Crown International, or Crown Audio, is a manufacturer of audio electronics, and is a subsidiary of Harman International Industries. Today the company is known primarily for its power amplifiers, but has also manufactured microphones, a line of commercial audio products as well as digital audio networking products.
International Radio and Electronics Corporation (IREC) was established in 1947 by Clarence C. Moore, an Elkhart, Indiana minister. The company started out building rugged, open reel tape recorders for use by missionaries in far off parts of the world. A converted chicken coop served as the first manufacturing facility.
In the 1960s, the company's name was changed to "Crown International", as suggested by Moore's wife and co-founder, Ruby, as she felt the name "International Radio and Electronics Corporation" was too long, and because the emblem on many of their tape recorders was a crown. In 1975, the company's name was changed to Crown International, Inc., as voted by the stockholders.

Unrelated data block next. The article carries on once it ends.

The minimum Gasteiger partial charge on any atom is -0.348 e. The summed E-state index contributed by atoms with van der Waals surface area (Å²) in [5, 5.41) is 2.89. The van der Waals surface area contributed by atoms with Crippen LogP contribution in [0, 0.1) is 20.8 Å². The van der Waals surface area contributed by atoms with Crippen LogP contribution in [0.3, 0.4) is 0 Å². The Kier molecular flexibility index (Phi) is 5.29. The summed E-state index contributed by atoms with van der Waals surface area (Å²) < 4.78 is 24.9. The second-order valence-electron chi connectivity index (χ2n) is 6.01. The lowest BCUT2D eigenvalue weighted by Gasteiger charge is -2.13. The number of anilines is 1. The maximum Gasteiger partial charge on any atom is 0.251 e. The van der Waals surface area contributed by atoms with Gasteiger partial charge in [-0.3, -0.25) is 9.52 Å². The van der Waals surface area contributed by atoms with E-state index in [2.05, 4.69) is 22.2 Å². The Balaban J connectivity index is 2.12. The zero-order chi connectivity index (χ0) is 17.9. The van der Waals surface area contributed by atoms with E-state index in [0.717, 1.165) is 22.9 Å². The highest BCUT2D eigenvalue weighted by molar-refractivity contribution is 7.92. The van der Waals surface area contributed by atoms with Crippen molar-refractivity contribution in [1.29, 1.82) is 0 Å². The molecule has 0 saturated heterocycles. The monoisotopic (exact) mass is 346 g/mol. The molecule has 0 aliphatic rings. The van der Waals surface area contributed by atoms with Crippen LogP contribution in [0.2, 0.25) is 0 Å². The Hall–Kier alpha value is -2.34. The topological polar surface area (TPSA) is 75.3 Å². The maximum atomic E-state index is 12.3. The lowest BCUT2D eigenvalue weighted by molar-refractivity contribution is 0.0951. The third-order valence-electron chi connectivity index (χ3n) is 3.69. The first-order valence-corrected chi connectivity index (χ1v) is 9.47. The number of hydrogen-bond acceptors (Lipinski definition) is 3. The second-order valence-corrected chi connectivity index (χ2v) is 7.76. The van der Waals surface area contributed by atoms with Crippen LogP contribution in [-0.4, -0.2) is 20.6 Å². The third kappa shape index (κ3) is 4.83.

A fire destroyed 60% of the Crown facility on Thanksgiving Day 1971 and rendered much of the remaining building severely damaged. US$1 million of uninsured assets were lost. The plant was rebuilt, and D-60 amplifier production was brought back on line within six weeks.
In March, 2000, Crown International was acquired by Harman International as their primary supplier of audio power amplifiers. The radio frequency broadcast division was subsequently repurchased by descendants of Clarence Moore who restructured the division in order to continue the manufacture of broadcast transmitters and RF amplifiers using Moore's original firm name: "International Radio & Electronics Corporation". Following Crown International's acquisition by Harman International, additional offices were set up in Northridge, Los Angeles, California, where AKG Acoustics, another Harman International company, maintains its North American headquarters.